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Local News

Michigan voting rights advocates push for lifting language, other barriers


Farah Siddiqi

Thursday, October 19, 2023   

Michigan lawmakers are set to consider a new Voting Rights Act for the state by next week.

Introduced in June, Senate Bills 401402403 and 404 aim to counter voter suppression, safeguard voting rights and ensure future access to the ballot.

Paula Bowman, co-president of the Michigan chapter of the League of Women Voters, noted the diminishing influence of the national Voting Rights Act and anticipated strengths in Michigan’s voting protections.

“It will expand protections for voters who don’t speak English as their primary language,” Bowman pointed out. “It will allow them to read the ballot in a language that helps them make the best decision possible in the ballot box.”

The state’s version of the Voting Rights Act builds upon the 2022 Promote the Vote ballot measure. The combined efforts aim to provide voters with protections, irrespective of their race, physical abilities or language spoken, during the 2024 elections.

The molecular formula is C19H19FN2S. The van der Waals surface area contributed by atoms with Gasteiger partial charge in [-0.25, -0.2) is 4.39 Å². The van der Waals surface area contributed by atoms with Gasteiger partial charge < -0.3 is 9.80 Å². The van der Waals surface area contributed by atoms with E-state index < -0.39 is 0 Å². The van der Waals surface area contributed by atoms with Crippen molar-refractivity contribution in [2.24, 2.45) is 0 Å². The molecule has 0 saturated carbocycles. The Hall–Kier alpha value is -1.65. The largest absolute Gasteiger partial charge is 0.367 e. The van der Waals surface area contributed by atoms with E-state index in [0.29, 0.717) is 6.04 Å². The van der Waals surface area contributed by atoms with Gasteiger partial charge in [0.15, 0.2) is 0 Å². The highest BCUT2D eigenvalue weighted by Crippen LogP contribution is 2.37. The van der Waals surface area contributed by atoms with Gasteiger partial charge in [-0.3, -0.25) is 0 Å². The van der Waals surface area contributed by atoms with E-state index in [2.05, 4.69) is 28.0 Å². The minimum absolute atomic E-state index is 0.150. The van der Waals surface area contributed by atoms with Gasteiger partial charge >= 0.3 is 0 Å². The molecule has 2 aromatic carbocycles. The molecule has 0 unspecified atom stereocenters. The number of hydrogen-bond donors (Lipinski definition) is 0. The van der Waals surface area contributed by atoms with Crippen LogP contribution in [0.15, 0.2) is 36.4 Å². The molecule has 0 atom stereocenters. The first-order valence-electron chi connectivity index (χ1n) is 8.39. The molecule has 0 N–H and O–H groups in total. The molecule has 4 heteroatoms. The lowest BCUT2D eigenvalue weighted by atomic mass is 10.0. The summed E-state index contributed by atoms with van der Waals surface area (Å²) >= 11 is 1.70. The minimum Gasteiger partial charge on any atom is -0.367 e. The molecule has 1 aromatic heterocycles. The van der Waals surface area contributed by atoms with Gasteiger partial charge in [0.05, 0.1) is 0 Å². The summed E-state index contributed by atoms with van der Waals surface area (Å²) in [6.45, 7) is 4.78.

Brett Edkins, managing director of policy and political affairs for the group Stand Up America, said there are a lot of extreme politicians in Michigan who have worked hard to overturn elections and throw up barriers to voting.

“Michigan’s democracy remains under very real threat,” Edkins contended. “But the Michigan Voting Rights Act is an opportunity to protect the freedom to vote of every eligible Michigander for years to come and ensure that Michigan is a national leader on democracy and voting rights.”

The proposed Michigan Voting Rights Act is envisioned as the most comprehensive array of protections in Michigan’s history, encompassing all voters, including Black, brown, new American and individuals with disabilities. It draws from best practices found in state voting rights acts throughout the country. 

Disclosure: The League of Women Voters contributes to our fund for reporting on Civic Engagement. If you would like to help support news in the public interest, click here.

This article is republished from Public News Service under a Creative Commons license. Read the original article.